On Jan. 21, 2015, the Government of Canada released a copy of an
order issued on Jan. 19, 2015 under the Foreign
Extraterritorial Measures Act that prohibits persons in
Canada from complying with "Buy America" requirements
pertaining to the redevelopment of the Prince Rupert Port
Authority. The Canadian Government has stated that, as a
result of the "Buy America" restrictions, suppliers of
Canadian iron and steel products and related services are not
permitted to participate in the redevelopment project as primary
contractors or subcontractors, thereby discriminating against
The order, available online at: Foreign Extraterritorial Measures Act
order, makes it a criminal offense for "any person in
Canada" to comply with specified US Regulations that require
all iron and steel products that are incorporated into the
redevelopment project to be manufactured in the United States , as
well as "any directive, instruction, intimation of policy or
other communication supporting their application from a person who
is in a position to direct or influence the policies of the person
in Canada, including those contained in any tender documents issued
in respect of those alterations or improvements". The Canadian
Government has stated that, as a result of the "Buy
America" restrictions, suppliers of Canadian iron and steel
products and related services are not permitted to participate in
the redevelopment project as primary contractors or subcontractors,
thereby discriminating against Canadian suppliers.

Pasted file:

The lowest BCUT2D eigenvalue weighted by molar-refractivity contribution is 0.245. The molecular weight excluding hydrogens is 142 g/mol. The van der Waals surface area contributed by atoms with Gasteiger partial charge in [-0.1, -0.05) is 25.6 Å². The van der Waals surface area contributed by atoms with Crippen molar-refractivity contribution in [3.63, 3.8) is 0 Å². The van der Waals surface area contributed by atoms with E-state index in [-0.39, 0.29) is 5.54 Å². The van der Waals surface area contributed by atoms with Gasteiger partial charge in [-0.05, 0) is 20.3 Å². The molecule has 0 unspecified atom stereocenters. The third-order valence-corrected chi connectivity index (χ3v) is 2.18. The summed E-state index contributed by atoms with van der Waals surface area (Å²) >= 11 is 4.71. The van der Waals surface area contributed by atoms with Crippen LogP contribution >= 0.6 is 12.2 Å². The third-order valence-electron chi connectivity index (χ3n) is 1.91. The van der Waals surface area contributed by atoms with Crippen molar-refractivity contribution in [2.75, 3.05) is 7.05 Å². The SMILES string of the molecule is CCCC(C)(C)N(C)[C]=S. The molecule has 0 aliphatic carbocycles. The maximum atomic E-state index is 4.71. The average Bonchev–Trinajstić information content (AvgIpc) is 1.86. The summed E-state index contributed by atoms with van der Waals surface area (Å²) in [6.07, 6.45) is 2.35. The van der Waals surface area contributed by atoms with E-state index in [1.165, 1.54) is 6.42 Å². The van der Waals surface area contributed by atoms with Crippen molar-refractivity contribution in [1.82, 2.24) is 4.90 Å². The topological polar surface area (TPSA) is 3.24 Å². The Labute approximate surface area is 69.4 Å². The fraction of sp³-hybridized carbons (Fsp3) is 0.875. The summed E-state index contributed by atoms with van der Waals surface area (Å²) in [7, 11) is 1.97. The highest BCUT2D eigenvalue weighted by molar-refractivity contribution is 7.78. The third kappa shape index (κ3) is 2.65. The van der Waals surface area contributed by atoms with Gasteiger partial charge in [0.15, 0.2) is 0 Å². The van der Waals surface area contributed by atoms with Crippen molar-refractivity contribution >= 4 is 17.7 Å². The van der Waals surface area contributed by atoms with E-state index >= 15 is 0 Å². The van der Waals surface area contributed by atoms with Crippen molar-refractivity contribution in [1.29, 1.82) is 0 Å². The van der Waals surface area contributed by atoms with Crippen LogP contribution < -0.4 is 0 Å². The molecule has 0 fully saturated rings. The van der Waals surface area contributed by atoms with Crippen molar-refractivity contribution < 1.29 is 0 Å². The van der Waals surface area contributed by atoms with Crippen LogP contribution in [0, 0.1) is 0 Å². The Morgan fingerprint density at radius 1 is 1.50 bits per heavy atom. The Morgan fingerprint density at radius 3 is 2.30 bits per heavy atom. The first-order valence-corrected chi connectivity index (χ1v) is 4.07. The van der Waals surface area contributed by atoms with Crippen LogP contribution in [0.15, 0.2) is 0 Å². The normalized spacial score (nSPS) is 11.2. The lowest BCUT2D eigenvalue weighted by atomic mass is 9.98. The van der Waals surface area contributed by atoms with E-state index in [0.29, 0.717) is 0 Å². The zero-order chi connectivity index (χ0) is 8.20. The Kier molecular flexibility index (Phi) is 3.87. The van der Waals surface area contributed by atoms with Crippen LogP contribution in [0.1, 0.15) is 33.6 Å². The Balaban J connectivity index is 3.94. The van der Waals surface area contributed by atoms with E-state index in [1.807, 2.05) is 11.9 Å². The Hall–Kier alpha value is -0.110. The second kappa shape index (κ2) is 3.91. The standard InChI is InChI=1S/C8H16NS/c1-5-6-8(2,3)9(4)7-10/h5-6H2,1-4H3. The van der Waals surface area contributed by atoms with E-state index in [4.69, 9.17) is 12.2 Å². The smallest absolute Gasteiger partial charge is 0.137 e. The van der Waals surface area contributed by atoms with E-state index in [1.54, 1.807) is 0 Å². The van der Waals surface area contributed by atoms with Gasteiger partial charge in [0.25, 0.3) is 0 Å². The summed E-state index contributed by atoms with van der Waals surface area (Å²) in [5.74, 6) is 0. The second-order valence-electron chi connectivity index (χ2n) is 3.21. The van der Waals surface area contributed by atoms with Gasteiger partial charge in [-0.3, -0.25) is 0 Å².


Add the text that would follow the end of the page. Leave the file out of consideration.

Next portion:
According to the Regulatory Impact Analysis Statement (RIAS),
the order will prohibit "persons in Canada" from
complying with any certification or declaration requirements that
state that the successful bidder will comply or has complied with
the applicable "Buy America" measures, such as those
found in tender documents or imposed within audit procedures.
The order is not the first to be issued under the Foreign
Extraterritorial Measures Act. The Foreign Extraterritorial
Measures (United States) order, 1992 (amended in 1996) has for many
years caused considerable angst for Canadian subsidiaries of U.S.
Corporations, which are subject to extraterritorially applied U.S.
embargos relating to Cuba. The 1992 Cuba order prohibits Canadian
corporations and their directors, officers, managers and employees
from complying with the U.S. embargos, therefore creating a
"catch-22" situation whereby compliance with U.S. law
creates non-compliance with Canadian law, and vice versa.
Importantly, the prohibition in the January 19th Prince
Rupert Port Authority order appears broader in its application than
the 1992 Cuba order, in that it is applicable to all "persons
in Canada," and not just to Canadian corporations and their
The RIAS to the January 19th order warns that
possible violations of the order would be investigated by the Royal
Canadian Mounted Police. The RIAS suggests that a prerequisite to
the commission of an offence under the order is service of a
ministerial order on the person. This requirement, and how exactly
it operates, has been a matter of speculation under the 1992 Cuba
Order, under which there have been no known prosecutions.
Contravention of FEMA attracts severe penalties. On conviction
on indictment, corporations are subject to a maximum fine of
$1,500,000, while individuals are subject to a maximum fine of
$150,000 or to imprisonment for a term not exceeding five years, or
to both. On summary conviction, fines for corporations are a
maximum of $150,000, while individuals face fines of up to $15,000
or a term of imprisonment not exceeding two years, or
On the same day as the FEMA Order was released, the government
of Alaska announced that it had suspended the ferry terminal
redevelopment until the trade issue can be resolved.
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